An Apple IBM global partnership has been announced by the two companies, which they claim will transform enterprise mobility. In other words, the multinational giants have got together to develop iPhone and iPad apps aimed at big businesses or enterprises.
The partnership has its risks because corporate clients say tablets and smartphones are not as good as PCs for their employees’ broad range of tasks.
According to Tim Cook, Apple’s CEO, eighty percent of his work is done using an iPad. He cannot see why everybody else shouldn’t be like that. He said the aim of the partnership is to make corporate apps as simple as consumer ones.
Apple says the partnership will bring IBM’s big data and analytics capabilities to iPad and iPhone and redefine how work gets done.
The two companies plan to launch:
- a new class of over 100 sector-specific enterprise solutions, including native apps developed exclusively for iPads and iPhones,
- IBM cloud services optimized uniquely for iOS, including mobile integration, analytics, security, and device management,
- a new AppleCare service and support offering tailored to the enterprise’s requirements, and
- new packaged IBM offerings for device activation, supply and management.
IBM MobileFirst for iOS
The two companies say that together they can create apps that will change how firms and their employees work using iPads and iPhones. They believe the result will be superior efficiency and effectiveness, and better customer satisfaction.
The “IBM MobileFirst for iOS” agreement means that IBM will also sell iPads and iPhones with the industry-specific solutions to business customers globally.
“iPhone and iPad are the best mobile devices in the world and have transformed the way people work with over 98 percent of the Fortune 500 and over 92 percent of the Global 500 using iOS devices in their business today.”
“For the first time ever we’re putting IBM’s renowned big data analytics at iOS users’ fingertips, which opens up a large market opportunity for Apple. This is a radical step for enterprise and something that only Apple and IBM can deliver.”
Ginni Rometty, IBM Chairman, President and CEO, says mobility, data and cloud are transforming businesses in historic ways.
“This alliance with Apple will build on our momentum in bringing these innovations to our clients globally, and leverages IBM’s leadership in analytics, cloud, software and services. We are delighted to be teaming with Apple, whose innovations have transformed our lives in ways we take for granted, but can’t imagine living without.”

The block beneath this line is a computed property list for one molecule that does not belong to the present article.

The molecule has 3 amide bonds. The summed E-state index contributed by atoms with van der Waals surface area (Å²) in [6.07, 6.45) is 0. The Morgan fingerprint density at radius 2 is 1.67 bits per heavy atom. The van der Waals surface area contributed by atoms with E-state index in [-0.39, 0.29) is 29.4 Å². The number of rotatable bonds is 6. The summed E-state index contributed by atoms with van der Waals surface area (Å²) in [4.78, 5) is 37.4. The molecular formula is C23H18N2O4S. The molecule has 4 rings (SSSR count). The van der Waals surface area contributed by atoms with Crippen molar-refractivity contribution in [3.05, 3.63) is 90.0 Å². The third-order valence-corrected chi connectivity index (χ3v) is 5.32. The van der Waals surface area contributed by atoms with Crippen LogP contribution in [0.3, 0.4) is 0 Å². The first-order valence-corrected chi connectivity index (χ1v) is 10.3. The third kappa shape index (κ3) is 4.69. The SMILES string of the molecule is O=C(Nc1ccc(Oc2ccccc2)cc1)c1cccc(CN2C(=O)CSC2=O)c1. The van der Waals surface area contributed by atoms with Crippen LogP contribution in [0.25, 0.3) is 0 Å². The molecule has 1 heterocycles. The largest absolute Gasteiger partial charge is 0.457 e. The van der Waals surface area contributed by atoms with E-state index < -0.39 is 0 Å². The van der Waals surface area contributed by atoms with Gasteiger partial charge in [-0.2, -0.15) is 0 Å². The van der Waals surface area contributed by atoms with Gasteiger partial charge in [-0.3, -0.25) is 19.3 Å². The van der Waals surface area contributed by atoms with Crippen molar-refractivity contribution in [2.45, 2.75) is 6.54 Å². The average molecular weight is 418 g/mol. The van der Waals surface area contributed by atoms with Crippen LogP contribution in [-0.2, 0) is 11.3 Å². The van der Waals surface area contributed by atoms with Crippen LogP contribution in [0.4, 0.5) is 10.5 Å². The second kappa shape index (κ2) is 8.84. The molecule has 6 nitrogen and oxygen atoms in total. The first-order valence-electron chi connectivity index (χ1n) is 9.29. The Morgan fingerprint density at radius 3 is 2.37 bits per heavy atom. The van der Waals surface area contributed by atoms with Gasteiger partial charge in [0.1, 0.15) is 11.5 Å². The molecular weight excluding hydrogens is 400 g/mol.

“Our alliance will bring the same kind of transformation to the way people work, industries operate and companies perform.”
Old enemies come together
Such an alliance would have been virtually impossible during the 1980s. Apple and IBM used to be arch-enemies that fought fiercely for market share during the early days of personal computing.
Daisuke Wakabayashi at the Wall Street Journal wrote “A partnership between the two companies would have been unthinkable 30 years ago when Apple famously attacked IBM in an iconic commercial entitled ’1984,’ painting IBM as a big-brother-like figure protecting the status quo while Apple’s Macintosh provided a pathway to freedom.”
Ten years after the advertisement, when Microsoft had captured most of global market share, Apple and IBM got together to produce an operating system called Taligent. It was commercially unsuccessful and that partnership only lasted three years. Within days of dissolving the partnership, Apple acquired Next bringing back Steve Jobs, an Apple co-founder.
The two companies got together again twice, but neither venture got anywhere.
IBM (International Business Machines), based in Armonk, New York, has generated more patents for 20 successive years than any other company.
Companies prefer PCs
Analysts wonder how risky Mr. Cook’s ambition might be. Intel’s Q2 financial results posted a rebound in sales of PCs to corporate customers. A recent survey carried out by Bob O’Donnel at TECHnalysis Research found that most corporate customers prefer PCs to tablets or smartphones.
Perhaps the partnership aims to address this corporate preference.
Bad news for BlackBerry
Soon after IBM and Apple announced their partnership, BlackBerry shares fell more than 9% in one day. BlackBerry CEO John Chen is in the middle of a company turnaround which involves targeting exactly the same customers.
Reuters quotes John Jackson, an IDC analyst, who said “It is not a crushing blow at this early stage, but it is a negative for BlackBerry. There can be little question that it is unwelcome, if not entirely unexpected news.”
Brian Colello, an analyst at Morningstar wrote in a note to clients “The partnership’s software around data security and device management pose immediate threats to mobile device management (MDM) software solutions deployed by firms such as BlackBerry and MobileIron. Even if Apple-IBM’s security ‘mousetrap’ isn’t as good as ones offered by BlackBerry and others, these MDM vendors will have to overcome the extremely high hurdle of displacing IBM’s mobile device software preloaded on iPhones and iPads.”